Without any announcement, Rogers Cable this month has cut service on some of its most popular Internet Service plans without any changes in pricing. The changes mean that Rogers customers will have to subscribe to more expensive internet plans in order to receive the same level of service.
For example, customers who wish to subscribe to the "Extreme" service will now have an 80 GB bandwidth cap versus 90 GB in the past. That's an 11% decrease in service without any decrease in price. To get back to a 90 GB allowance, potential Rogers Extreme customers who would have paid $60 a month for Internet service will now be forced to buy the $70 a month Extreme Plus service plan.
That's a massive 16% increase in order to maintain the same level of service.
Going forward, customers wishing to sign up for Rogers' $36 a month "lite" service will see their service level chopped by 40% (from 25GB a month to 15GB per month) without any reduction in price. To get back to that 25GB cap, new Rogers customers will have to subscribe to the Express package which is $40 a month or 39% more expensive.
The service cutbacks at Rogers should be of no surprise to consumers. Over the last several years in Ontario, competition in the Internet services business has been virtually eliminated through the anti-competitive use of bundling. Save a few resellers who are systematically being squeezed out by the CRTC, the only meaningful Internet service providers in Ontario are Rogers and Bell.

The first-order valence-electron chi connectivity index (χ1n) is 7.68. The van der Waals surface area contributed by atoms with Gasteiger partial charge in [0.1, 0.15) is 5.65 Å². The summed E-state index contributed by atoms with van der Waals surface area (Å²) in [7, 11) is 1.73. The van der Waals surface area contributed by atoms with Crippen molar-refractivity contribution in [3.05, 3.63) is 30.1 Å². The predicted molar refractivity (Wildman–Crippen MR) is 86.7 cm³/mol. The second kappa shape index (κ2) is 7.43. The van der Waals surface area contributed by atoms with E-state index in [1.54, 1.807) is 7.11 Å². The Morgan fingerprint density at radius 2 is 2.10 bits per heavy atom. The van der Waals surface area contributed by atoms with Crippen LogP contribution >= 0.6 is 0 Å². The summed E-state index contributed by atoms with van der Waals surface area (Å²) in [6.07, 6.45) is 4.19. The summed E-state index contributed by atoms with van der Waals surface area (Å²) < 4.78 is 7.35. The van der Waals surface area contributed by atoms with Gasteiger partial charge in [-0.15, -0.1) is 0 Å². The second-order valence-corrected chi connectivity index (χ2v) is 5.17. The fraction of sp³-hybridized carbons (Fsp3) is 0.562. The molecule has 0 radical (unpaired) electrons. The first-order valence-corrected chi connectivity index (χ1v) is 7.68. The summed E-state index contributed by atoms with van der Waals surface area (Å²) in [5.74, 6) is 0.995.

Not surprisingly, the duopoly in Internet services in Ontario has led to annual rate increases well in excess of inflation and cutbacks in service. While the excessive price increases have been well documented in the news, what hasn't been widely reported is the dramatic decrease in the level of service via bandwidth cap reductions and the loss of ancillary services.
For example, a new Rogers Ultra-Lite customer in 2006 was given an unlimited bandwidth cap. In 2008, that was reduced to a cap of 60GB and in 2010 that cap was reduced to 2GB. To get back to the 60GB cap, a new Rogers customer would have to forego the $28 Ultra-Lite package and subscribe to the $47 a month Extreme package, an effective price increase of 75%.
In addition to cutting bandwidth and increasing prices, Rogers has also cut back many previously free services in the last several years including free personal web hosting and free Flickr pro accounts. A Flickr Pro account now costs $24.95 per year.
When viewed over several years, the price increase and service drops have been dramatic. In 2006, a Rogers Extreme customer paid $46.95 a month with no bandwidth throttling, Flickr Pro, a free personal web account and an Unlimited bandwidth cap. Today a new customers would need to sign up to Rogers Ultimate service at $100 per month for a 175 GB cap and it would not include the Flickr Pro account.
Discuss in Digital Home's Rogers Home Phone and Internet forum.